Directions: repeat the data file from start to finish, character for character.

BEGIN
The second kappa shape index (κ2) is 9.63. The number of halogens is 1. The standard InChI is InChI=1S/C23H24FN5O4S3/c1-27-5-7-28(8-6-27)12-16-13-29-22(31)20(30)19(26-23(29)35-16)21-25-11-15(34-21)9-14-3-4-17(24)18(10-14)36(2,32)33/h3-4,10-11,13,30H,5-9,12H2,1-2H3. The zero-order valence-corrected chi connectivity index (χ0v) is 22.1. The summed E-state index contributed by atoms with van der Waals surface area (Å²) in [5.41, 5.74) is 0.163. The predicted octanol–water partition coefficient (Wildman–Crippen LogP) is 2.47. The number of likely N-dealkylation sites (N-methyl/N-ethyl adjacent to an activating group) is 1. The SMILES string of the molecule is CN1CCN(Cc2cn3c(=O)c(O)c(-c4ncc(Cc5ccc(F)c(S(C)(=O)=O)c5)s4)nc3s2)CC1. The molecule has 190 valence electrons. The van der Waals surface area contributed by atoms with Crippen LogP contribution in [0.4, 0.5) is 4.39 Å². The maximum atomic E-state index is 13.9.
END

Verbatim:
The second kappa shape index (κ2) is 9.63. The number of halogens is 1. The standard InChI is InChI=1S/C23H24FN5O4S3/c1-27-5-7-28(8-6-27)12-16-13-29-22(31)20(30)19(26-23(29)35-16)21-25-11-15(34-21)9-14-3-4-17(24)18(10-14)36(2,32)33/h3-4,10-11,13,30H,5-9,12H2,1-2H3. The zero-order valence-corrected chi connectivity index (χ0v) is 22.1. The summed E-state index contributed by atoms with van der Waals surface area (Å²) in [5.41, 5.74) is 0.163. The predicted octanol–water partition coefficient (Wildman–Crippen LogP) is 2.47. The number of likely N-dealkylation sites (N-methyl/N-ethyl adjacent to an activating group) is 1. The SMILES string of the molecule is CN1CCN(Cc2cn3c(=O)c(O)c(-c4ncc(Cc5ccc(F)c(S(C)(=O)=O)c5)s4)nc3s2)CC1. The molecule has 190 valence electrons. The van der Waals surface area contributed by atoms with Crippen LogP contribution in [0.4, 0.5) is 4.39 Å². The maximum atomic E-state index is 13.9.